account to label the adherents of the Spanish movement as "gnostics" or simply "heretics." Nor does he present Mark as Priscillian's immediate teacher. Instead, he identifies the noblewoman Agape and the rhetorician Elpidius as followers of Mark who in turn passed the heresy on to Priscillian. Whether Agape and Elpidius likewise figured in Ithacius' account is unknown. Severus certainly had access to other sources of information about Priscillian, and his subsequent reference to Elpidius[48] seems to place these figures on firmer historical ground than Mark.[49] Whatever his source, it is in keeping with Severus' overall portrait of Priscillian that Priscillian's immediate instructors included a noblewoman and a man of notable education and eloquence.

Unlike Jerome, Severus is not content to make vague references to Spanish gnostics. He introduces Priscillian himself in a passage rich in allusions to Sallust's portrait of the villainous Catiline.[50]

Priscillian . . . was of noble family, very rich in property, keen, restless, eloquent, learned through much reading, very prompt to discuss and debate: fortunate in his birth, if he had not corrupted his excellent nature with perverse pursuits. In short, you might discern in him many good qualities of mind and body: he was able to make many vigils and to endure hunger and thirst; he had very little desire for possessions and was very frugal in his consumption. But he was likewise extremely vain, and he was more inflated by knowledge of profane things than was appropriate—indeed, it is believed that he also practiced magical arts from his youth.[51]

Severus' allusive style is subtle, consisting in the echo of a single word or phrase, the repetition of a syntactical pattern, or the paraphrase of a familiar passage. Such delicate allusions work together to create—to borrow Jacques Fontaine's metaphor—a "dotted outline" of Sallust's Catiline upon which the portrait of Priscillian is painted.[52] Like Catiline, Priscillian is identified as coming from a noble family and possessing great strength of mind and body, on the one hand, and a nature depraved from youth, on the other.[53] However, there are hints of differences as well as similarities between Catiline and Priscillian. While Severus echoes Sallust's description of Catiline in his report of Priscillian's ability to endure fasts and vigils,[54] he also immediately goes on to emphasize Priscillian's frugality, thereby drawing an implicit contrast with Catiline's notorious greed and love of luxury.[55] By thus comparing Priscillian favorably with Catiline, Severus accentuates an ambivalence already present in Sallust's attitude toward his heroic villain. He emphasizes that ambivalence still further by depicting Priscillian's opponents Hydatius and Ithacius as Catilinian villains even more reprehensible than Priscillian.[56] Out of this complex pre-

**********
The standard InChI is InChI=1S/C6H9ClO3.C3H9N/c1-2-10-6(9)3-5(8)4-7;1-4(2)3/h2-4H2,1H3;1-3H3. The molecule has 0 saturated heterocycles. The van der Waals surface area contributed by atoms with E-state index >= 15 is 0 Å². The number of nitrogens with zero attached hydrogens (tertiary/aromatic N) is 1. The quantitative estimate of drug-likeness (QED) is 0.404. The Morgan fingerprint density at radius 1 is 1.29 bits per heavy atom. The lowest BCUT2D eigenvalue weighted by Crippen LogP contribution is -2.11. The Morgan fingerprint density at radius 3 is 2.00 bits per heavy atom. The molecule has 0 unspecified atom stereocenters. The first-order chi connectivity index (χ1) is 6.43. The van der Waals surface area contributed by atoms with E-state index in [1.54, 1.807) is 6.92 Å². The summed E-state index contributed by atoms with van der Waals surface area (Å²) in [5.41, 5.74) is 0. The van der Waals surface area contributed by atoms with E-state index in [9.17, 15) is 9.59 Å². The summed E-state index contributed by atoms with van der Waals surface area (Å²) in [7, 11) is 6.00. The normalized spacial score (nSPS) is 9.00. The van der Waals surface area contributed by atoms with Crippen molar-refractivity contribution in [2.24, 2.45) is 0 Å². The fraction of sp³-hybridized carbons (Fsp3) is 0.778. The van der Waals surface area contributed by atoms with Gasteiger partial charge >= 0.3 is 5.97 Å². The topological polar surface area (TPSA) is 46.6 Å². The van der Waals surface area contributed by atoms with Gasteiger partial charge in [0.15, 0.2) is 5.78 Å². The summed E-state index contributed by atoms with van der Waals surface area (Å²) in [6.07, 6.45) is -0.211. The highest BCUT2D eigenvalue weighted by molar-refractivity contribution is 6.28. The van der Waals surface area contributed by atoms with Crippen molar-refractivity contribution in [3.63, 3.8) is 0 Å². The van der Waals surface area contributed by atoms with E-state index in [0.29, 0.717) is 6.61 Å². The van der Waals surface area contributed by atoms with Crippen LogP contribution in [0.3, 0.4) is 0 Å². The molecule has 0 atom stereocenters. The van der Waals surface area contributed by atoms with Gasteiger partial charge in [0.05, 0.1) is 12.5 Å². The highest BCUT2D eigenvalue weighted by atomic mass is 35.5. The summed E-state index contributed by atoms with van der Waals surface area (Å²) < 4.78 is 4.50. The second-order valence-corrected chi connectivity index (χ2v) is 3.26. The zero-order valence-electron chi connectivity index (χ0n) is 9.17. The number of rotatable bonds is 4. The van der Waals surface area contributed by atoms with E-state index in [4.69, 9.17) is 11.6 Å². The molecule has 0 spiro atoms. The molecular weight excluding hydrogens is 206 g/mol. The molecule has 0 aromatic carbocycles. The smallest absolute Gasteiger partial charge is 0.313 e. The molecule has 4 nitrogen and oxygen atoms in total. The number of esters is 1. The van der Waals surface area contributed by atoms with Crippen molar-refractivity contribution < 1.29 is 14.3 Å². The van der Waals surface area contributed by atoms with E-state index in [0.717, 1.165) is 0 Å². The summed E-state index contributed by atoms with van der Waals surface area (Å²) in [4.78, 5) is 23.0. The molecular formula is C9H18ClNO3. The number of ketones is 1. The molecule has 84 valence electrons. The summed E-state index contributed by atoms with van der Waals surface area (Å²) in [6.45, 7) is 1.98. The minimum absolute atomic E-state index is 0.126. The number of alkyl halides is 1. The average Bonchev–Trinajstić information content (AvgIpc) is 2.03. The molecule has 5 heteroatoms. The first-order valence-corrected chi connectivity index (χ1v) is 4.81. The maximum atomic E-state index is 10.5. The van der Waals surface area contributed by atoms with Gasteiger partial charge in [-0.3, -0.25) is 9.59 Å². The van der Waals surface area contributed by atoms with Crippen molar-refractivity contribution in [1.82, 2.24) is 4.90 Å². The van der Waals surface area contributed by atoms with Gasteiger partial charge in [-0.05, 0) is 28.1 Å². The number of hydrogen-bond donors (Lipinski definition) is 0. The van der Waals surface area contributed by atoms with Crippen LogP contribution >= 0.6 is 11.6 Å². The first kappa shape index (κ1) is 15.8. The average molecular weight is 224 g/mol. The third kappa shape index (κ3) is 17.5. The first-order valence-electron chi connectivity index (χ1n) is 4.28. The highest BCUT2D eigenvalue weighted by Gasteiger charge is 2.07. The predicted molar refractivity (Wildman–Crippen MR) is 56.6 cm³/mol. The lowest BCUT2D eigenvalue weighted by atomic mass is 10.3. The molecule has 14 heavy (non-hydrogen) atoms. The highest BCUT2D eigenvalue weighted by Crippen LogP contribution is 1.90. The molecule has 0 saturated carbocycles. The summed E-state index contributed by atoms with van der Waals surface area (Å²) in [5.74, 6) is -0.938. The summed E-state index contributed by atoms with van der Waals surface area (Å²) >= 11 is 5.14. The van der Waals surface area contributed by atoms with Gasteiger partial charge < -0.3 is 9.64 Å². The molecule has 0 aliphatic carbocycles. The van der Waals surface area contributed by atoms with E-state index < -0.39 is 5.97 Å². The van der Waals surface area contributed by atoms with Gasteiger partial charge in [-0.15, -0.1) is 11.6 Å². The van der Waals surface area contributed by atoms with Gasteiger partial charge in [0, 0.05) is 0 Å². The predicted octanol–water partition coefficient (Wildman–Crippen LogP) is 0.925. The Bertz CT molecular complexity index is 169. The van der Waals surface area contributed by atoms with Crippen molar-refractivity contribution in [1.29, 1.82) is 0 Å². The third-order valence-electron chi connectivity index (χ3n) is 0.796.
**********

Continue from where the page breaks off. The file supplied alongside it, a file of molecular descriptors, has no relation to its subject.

sentation emerges the following suggestion: Priscillian is a gnostic heretic; however, like Catiline, he possesses not only deplorable vices but also many characteristics worthy of admiration; indeed, he is more admirable than Catiline; and, paradoxically, he is far more virtuous than his opponents among the orthodox bishops.

A second allusion to 2 Tim. 3 fills one break in the dotted outline of the Sallustian portrait of Priscillian. We have seen that Severus stresses that Priscillian, unlike Catiline, was not greedy or desirous of possessions. He goes on to make it clear that Priscilian was , however, greedy for knowledge.[57] It was this fatal flaw that, in Severus' view, marked him as a man overly "vain and inflated by knowledge of profane things." Here Severus echoes the description of the self-absorbed individuals who, according to 2 Tim. 3.2–4, will appear in the last times: "greedy, proud, arrogant, blasphemers, . . . traitors, bold, puffed up."[58] Severus goes on to note that the proud Priscillian gave "the appearance of humility in countenance and dress"; his language recalls 2 Tim. 3.5: "they have the appearance of piety while refusing its virtue."[59]

In describing the success of Priscillian's movement, Severus again interweaves Sallustian allusions with allusions to 2 Tim. 3: